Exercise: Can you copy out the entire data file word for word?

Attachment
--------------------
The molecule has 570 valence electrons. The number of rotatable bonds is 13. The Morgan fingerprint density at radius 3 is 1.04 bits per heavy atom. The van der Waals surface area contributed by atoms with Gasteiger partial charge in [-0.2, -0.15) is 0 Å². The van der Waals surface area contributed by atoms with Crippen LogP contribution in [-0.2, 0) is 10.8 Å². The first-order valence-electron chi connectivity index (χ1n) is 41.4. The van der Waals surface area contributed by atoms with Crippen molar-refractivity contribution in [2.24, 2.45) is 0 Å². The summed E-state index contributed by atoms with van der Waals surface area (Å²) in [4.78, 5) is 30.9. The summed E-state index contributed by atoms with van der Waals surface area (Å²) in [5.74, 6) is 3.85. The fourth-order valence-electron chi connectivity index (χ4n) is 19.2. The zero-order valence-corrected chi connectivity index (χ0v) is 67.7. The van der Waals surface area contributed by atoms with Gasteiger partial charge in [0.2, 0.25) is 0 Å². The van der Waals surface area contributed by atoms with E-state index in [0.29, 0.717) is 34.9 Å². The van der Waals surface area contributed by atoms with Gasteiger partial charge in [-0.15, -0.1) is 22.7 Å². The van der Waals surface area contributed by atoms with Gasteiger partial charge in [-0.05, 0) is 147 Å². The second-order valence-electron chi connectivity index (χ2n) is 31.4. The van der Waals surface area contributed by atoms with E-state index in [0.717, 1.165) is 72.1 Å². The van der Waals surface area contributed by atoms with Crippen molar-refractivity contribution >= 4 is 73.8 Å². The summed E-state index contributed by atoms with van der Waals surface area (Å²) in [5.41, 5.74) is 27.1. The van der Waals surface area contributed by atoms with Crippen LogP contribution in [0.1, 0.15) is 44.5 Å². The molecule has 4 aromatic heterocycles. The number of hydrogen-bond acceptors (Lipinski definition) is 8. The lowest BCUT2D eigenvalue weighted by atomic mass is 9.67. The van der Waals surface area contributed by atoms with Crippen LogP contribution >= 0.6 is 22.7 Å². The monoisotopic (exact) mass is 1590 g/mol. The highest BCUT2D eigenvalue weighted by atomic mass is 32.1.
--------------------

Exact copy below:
The molecule has 570 valence electrons. The number of rotatable bonds is 13. The Morgan fingerprint density at radius 3 is 1.04 bits per heavy atom. The van der Waals surface area contributed by atoms with Gasteiger partial charge in [-0.2, -0.15) is 0 Å². The van der Waals surface area contributed by atoms with Crippen LogP contribution in [-0.2, 0) is 10.8 Å². The first-order valence-electron chi connectivity index (χ1n) is 41.4. The van der Waals surface area contributed by atoms with Crippen molar-refractivity contribution in [2.24, 2.45) is 0 Å². The summed E-state index contributed by atoms with van der Waals surface area (Å²) in [4.78, 5) is 30.9. The summed E-state index contributed by atoms with van der Waals surface area (Å²) in [5.74, 6) is 3.85. The fourth-order valence-electron chi connectivity index (χ4n) is 19.2. The zero-order valence-corrected chi connectivity index (χ0v) is 67.7. The van der Waals surface area contributed by atoms with Gasteiger partial charge in [0.2, 0.25) is 0 Å². The van der Waals surface area contributed by atoms with E-state index in [0.29, 0.717) is 34.9 Å². The van der Waals surface area contributed by atoms with Gasteiger partial charge in [-0.15, -0.1) is 22.7 Å². The van der Waals surface area contributed by atoms with Gasteiger partial charge in [-0.05, 0) is 147 Å². The second-order valence-electron chi connectivity index (χ2n) is 31.4. The van der Waals surface area contributed by atoms with E-state index in [0.717, 1.165) is 72.1 Å². The van der Waals surface area contributed by atoms with Crippen molar-refractivity contribution >= 4 is 73.8 Å². The summed E-state index contributed by atoms with van der Waals surface area (Å²) in [5.41, 5.74) is 27.1. The van der Waals surface area contributed by atoms with Crippen LogP contribution in [0.1, 0.15) is 44.5 Å². The molecule has 4 aromatic heterocycles. The number of hydrogen-bond acceptors (Lipinski definition) is 8. The lowest BCUT2D eigenvalue weighted by atomic mass is 9.67. The van der Waals surface area contributed by atoms with Crippen LogP contribution >= 0.6 is 22.7 Å². The monoisotopic (exact) mass is 1590 g/mol. The highest BCUT2D eigenvalue weighted by atomic mass is 32.1.